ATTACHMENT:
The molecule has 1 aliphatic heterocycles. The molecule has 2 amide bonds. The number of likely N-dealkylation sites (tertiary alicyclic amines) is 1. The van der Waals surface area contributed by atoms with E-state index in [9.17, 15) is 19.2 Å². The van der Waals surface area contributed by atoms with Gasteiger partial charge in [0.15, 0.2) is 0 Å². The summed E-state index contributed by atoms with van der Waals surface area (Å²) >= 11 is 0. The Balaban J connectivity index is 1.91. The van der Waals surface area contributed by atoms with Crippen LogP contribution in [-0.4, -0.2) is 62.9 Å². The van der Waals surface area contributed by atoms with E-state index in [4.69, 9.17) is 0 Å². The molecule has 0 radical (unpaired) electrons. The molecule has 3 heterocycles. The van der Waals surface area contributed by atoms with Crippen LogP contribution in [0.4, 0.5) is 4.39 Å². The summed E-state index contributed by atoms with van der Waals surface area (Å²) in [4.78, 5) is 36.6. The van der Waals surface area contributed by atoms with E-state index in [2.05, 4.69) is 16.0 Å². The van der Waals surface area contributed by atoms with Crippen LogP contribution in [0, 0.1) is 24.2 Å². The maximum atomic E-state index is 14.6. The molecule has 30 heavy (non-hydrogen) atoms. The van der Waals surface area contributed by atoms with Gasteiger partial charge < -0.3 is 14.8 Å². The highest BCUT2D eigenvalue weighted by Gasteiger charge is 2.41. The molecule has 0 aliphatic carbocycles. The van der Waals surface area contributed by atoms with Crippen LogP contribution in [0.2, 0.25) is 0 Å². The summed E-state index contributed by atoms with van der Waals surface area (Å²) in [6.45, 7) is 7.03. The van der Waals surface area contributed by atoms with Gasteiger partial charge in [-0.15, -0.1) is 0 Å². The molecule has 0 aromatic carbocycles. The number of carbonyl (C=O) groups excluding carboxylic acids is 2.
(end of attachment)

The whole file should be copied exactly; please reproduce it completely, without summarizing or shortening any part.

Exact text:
The molecule has 1 aliphatic heterocycles. The molecule has 2 amide bonds. The number of likely N-dealkylation sites (tertiary alicyclic amines) is 1. The van der Waals surface area contributed by atoms with E-state index in [9.17, 15) is 19.2 Å². The van der Waals surface area contributed by atoms with Gasteiger partial charge in [0.15, 0.2) is 0 Å². The summed E-state index contributed by atoms with van der Waals surface area (Å²) >= 11 is 0. The Balaban J connectivity index is 1.91. The van der Waals surface area contributed by atoms with Crippen LogP contribution in [-0.4, -0.2) is 62.9 Å². The van der Waals surface area contributed by atoms with E-state index in [4.69, 9.17) is 0 Å². The molecule has 0 radical (unpaired) electrons. The molecule has 3 heterocycles. The van der Waals surface area contributed by atoms with Crippen LogP contribution in [0.4, 0.5) is 4.39 Å². The summed E-state index contributed by atoms with van der Waals surface area (Å²) in [4.78, 5) is 36.6. The van der Waals surface area contributed by atoms with E-state index in [2.05, 4.69) is 16.0 Å². The van der Waals surface area contributed by atoms with Crippen LogP contribution in [0, 0.1) is 24.2 Å². The maximum atomic E-state index is 14.6. The molecule has 30 heavy (non-hydrogen) atoms. The van der Waals surface area contributed by atoms with Gasteiger partial charge < -0.3 is 14.8 Å². The highest BCUT2D eigenvalue weighted by Gasteiger charge is 2.41. The molecule has 0 aliphatic carbocycles. The van der Waals surface area contributed by atoms with Crippen LogP contribution in [0.2, 0.25) is 0 Å². The summed E-state index contributed by atoms with van der Waals surface area (Å²) in [6.45, 7) is 7.03. The van der Waals surface area contributed by atoms with Gasteiger partial charge in [-0.15, -0.1) is 0 Å². The molecule has 0 aromatic carbocycles. The number of carbonyl (C=O) groups excluding carboxylic acids is 2.